Despite Loss & Scandal, Gloria Vanderbilt Lived An Optimistic Life

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In spite of the fact that much of her personal life was splashed across the covers of tabloid magazines, fashion icon Gloria Vanderbilt lived a life filled with hope, always anticipating that something wonderful was about to happen.

The designer’s father, Reginald Vanderbilt, died when she was a toddler. When her mother proved to enjoy the party life more than raising Vanderbilt, her paternal aunt, Gertrude Vanderbilt, successfully fought for custody of her, per Biography. Vanderbilt’s aunt ran a strict household and when she was a teen, she moved to Hollywood. When she was just 17, Vanderbilt married Hollywood agent Pat DiCicco, but the marriage ended badly. The designer would go on to marry two more times and have four sons — Stanley and Christopher Stokowski and Carter and Anderson Cooper.

Just as her famous brand of blue jeans was taking off in the ’70s, her husband Wyatt Cooper died during open heart surgery. In 1988, Vanderbilt suffered another loss when her son, Carter Cooper, committed suicide by jumping from the window of an apartment 14 floors up. Furthermore, her former lawyer and psychiatrist also reportedly swindled large amounts of money from her in the ’90s, which forced her to sell her property in 2002.

But heartache and misfortune never seemed to get Vanderbilt down.

Speaking with T.J. Wilcox from Interview magazine in 2014, the designer — then 90 — said she never allowed herself to feel defeated and was always reinventing herself.

Vanderbilt said that while she was always looking forward, she also looked back because everything was “autobiographical,” adding that everything we do is “based on where we came from.” She explained that her attitude wasn’t so much about living in the past as it was recognizing that our experiences shape who we are and whether we will survive them or not.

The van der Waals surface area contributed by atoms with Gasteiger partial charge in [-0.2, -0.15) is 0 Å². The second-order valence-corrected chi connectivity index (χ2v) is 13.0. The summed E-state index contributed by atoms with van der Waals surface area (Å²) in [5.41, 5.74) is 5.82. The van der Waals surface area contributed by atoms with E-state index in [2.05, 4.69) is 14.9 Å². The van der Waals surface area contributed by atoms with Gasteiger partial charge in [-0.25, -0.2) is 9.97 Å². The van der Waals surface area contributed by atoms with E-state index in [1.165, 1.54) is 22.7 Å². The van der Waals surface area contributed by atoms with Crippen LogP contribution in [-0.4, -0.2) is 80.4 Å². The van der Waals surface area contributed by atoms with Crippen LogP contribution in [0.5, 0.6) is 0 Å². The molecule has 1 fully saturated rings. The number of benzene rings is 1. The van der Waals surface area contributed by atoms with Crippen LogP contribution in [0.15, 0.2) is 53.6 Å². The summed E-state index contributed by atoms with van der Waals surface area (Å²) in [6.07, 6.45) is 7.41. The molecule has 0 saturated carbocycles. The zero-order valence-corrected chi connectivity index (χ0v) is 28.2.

When Wilcox mentioned how Vanderbilt was an example of how anyone at any age could greet each day like a new adventure, the artist explained her positive attitude.

“I really do think that something wonderful is going to happen. Even death is wonderful because, as Woody Allen says, we’re not going to know when it happens,” she said.

In 2010, Vanderbilt’s son, Anderson Cooper, spoke of his mother’s optimism.

“There is no one I know who is so open to the new: new experiences, new opportunities, new love, even if it means new loss. She truly believes the best is yet to come, that great adventures are out there, just around the corner,” Cooper wrote in the foreword of Wendy Goodman’s book, The World of Gloria Vanderbilt.